Social Media Is Good BusinessBy Samuel Greengard Print
Social media is transforming the way companies do business. To maximize results and minimize risk, successful organizations focus on strategy, security and policies.
Greater Profitability and Success
As the Internet has evolved and mobile tools have taken off, social media has emerged as a significant force in the business world. McKinsey & Co. found that heavy use of social media correlates with greater profitability and success—though the vast majority of companies are still early in the adoption curve.
At Black & Veatch, there's a focus on both internal- and external-facing social media. The company uses Facebook, Twitter, Google+, Orkut, LinkedIn and YouTube for a variety of marketing and human resources initiatives, says Fredrik Winterlind, vice president of global marketing and communications. These tools help the company stay in touch with customers and business partners spread across the globe. "They have become valuable tools," he notes.
But it's the internal capability that is revolutionizing the way this organization operates. "The use of social media internally has created new and powerful ways to collaborate,” Winterlind says. “In the past, knowledge sharing wasn't possible—or it would take days or weeks, and involve strings of e-mails and faxes. Now workers have a direct link to one another through the MySite application."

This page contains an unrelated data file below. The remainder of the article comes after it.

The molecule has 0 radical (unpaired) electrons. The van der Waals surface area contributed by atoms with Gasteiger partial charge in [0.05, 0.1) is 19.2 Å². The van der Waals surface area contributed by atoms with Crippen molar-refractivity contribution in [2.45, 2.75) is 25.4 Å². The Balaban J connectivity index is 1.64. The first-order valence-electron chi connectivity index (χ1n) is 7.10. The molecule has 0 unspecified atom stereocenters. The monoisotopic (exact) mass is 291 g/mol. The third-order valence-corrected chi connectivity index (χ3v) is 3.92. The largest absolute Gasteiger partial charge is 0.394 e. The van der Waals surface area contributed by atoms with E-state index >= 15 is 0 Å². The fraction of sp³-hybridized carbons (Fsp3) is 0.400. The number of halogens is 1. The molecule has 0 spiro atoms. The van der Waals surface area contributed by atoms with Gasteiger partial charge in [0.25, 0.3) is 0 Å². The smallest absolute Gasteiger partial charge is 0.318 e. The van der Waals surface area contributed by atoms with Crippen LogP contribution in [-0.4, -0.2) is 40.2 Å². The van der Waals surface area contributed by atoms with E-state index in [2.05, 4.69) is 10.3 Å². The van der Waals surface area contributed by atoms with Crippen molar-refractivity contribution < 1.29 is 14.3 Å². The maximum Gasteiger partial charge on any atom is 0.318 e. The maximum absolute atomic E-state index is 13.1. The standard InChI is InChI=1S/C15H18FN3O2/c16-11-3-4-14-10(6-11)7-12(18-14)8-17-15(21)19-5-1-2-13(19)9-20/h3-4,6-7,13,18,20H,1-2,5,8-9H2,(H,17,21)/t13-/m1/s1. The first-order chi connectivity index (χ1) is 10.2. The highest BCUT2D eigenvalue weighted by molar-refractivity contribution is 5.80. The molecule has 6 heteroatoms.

Employees share documents, files and expertise, he adds, but social media also helps bridge language and cultural differences. Ultimately, it creates a more connected and cohesive organization.
At present, about 1,300 Black & Veatch professionals use the system, including remotely via a virtual private network (VPN). The company has developed clear, concise policies on social media use. The four-page document includes a discussion of what's appropriate to post, what's contained in a good post and the types of things that are best avoided.
For example, the firm discourages pseudonyms, requests that employees reveal any vested interest they have in a topic or discussion, speak in the first person and make it clear that they are stating their own opinions. It also requests that employees carefully consider what they post. “Social computing blurs many of the traditional boundaries between internal and external communications,” it states.
According to a recent Gartner survey, 60 percent of companies will oversee employees' use of social media by 2015. At present, only 10 percent monitor workers for security breaches. Gartner Vice President Andrew Walls noted in the report that companies must walk the line between legally permissible monitoring and a potential backlash from employees who perceive tight monitoring as a violation of their right to free speech and privacy.
Gary Loveland, U.S. Advisory Security Leader for PwC, says a social media strategy is the sum of policies, security practices and training. "There's no technology that can completely control what employees post—particularly when they visit sites from their computers at home," he says. "Social media can be highly beneficial, but it comes with a certain amount of risk. The goal is to minimize the risk through a holistic approach to security."
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